The big banks on Wall Street have just kicked off the latest round of earnings reports; here, money manager and value investor John Buckingham, and editor of The Prudent Speculator, reviews the results from three leading investment banks.
Q1 financial results came in shy of analyst expectations. at JPMorgan Chase (JPM). America’s largest bank earned $2.63 per share (vs. $2.72 est.), a substantial swing compared to EPS of $4.50 in the year-ago period, but it is worth noting that $4 billion of loan loss reserves were released (to the benefit of EPS) in Q1 2021.
This time around, JPM added $902 million (subtracting $0.23 from EPS) to its reserves in the latest quarter, reflecting its view of a higher probability of downside risks due to high inflation and the war in Ukraine, and for Russia-associated exposures.
JPM remains a favored holding in many of our diversified portfolios, and management was upbeat regarding loan demand for the year ahead, even as several previously noted risks sit on the horizon.
We continue to like the multiple levers available to generate fee revenue in varying environments, and we maintain our fondness for Mr. Dimon, who is willing to take a long-term view, spending on enhancing various capabilities, even if there is limited near-term payoff. Shares trade for less than 11 times the consensus EPS estimate for FY 2022 (nearly 60% of the market multiple) and the dividend yield is 3.2%. Our Target Price for JPM is presently $184.
Goldman Sachs (GS) earned $10.76 per share in Q1, well below the $18.60 in the year-ago period, but roughly even with Q4. Following the 7% overshoot last quarter, Street analysts went with the "under" this go-round as estimates were some 20% below the actual print.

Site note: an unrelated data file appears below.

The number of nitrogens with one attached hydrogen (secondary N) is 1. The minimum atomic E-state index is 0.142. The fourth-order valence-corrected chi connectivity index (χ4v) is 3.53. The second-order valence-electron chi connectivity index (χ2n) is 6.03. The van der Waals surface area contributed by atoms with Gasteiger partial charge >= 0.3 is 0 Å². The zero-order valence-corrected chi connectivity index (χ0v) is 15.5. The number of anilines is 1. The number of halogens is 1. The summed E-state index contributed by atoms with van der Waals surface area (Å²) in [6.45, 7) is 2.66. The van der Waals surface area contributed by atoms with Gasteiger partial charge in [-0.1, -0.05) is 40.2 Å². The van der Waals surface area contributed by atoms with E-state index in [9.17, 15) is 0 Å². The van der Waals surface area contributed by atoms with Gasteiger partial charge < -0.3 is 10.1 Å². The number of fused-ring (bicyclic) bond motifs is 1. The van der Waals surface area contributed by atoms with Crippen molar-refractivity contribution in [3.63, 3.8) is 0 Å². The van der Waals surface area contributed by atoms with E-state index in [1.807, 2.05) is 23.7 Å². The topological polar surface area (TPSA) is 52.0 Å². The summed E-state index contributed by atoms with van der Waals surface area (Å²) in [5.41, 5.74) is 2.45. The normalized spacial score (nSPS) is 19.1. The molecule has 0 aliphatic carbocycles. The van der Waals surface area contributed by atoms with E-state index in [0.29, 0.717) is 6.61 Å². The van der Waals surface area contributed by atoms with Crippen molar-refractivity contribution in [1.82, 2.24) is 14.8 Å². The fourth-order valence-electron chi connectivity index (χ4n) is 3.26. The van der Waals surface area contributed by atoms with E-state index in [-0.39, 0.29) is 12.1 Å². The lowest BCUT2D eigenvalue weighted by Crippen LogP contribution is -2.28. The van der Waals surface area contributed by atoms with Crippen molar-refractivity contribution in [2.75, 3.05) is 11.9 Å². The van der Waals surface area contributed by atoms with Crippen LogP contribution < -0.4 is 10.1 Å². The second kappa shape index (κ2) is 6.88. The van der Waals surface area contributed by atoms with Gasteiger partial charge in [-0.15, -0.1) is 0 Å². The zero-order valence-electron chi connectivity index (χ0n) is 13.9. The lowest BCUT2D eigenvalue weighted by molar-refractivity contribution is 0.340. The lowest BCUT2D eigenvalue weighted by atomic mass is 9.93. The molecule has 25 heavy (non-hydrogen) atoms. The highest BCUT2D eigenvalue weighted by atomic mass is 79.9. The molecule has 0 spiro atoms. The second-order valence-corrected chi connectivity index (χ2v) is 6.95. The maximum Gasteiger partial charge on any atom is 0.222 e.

After a blockbuster 2021, this year is likely one of normalization for parts of the business, but as with other major diversified financial giants, lagging performance from one segment has generally been offset by the stronger performance of another. Goldman’s equity underwriting came to a virtual stand-still in Q1, but the $7.9 billion generated by the firm’s trading business more than offset the miss. In addition, net interest income has grown each quarter since bottoming in Q2 2020.
The shares have shed nearly a quarter of their value since the 52-week high was set last November. With Goldman earning over 15% on tangible equity, we find the stock cheap, trading for a single-digit multiple of the consensus 2022 EPS estimate and just above tangible book per share. And even though projections have fallen somewhat in recent months, we wouldn’t rule out $40 of EPS for 2022, which would make the stock even more attractive.
We continue to like the healthy balance sheet and ongoing sound strategic repositioning. The build-out of its traditional banking and investment management businesses should serve shareholders well in the long run as management attempts to evolve the trading and deal-making titan into a more well-rounded financial firm with more stable consumer and commercial businesses. The dividend yield is 2.5% and our Target Price is now $462.
Morgan Stanley (MS) posted Q1 EPS of $2.06, a 7% decline from the same period a year ago, but more than 50% higher than the pre-pandemic number. The bank was just shy of its return on tangible equity goal of 20% as investment banking fees ebbed. Fed by market volatility, the trading department led the way in the quarter, earning over $6 billion. Wealth management income bounced back from Q4 despite a pullback in equities and fixed income.
We continue to like the diversifying acquisitions of Eaton Vance and E*Trade, which we believe give MS greater scale in tech, a deeper product and service base, and self-directed investors to complement advisor-assisted wealth-management clients.
In the near term, we think capital market activities will resume throughout the year, while MS is likely to benefit from higher rates in a meaningful way and we see the opportunity for the firm to take larger wallet share in wealth management. Shares trade for 11 times EPS estimates and offer a dividend yield of 3.3%. Our Target Price remains $120.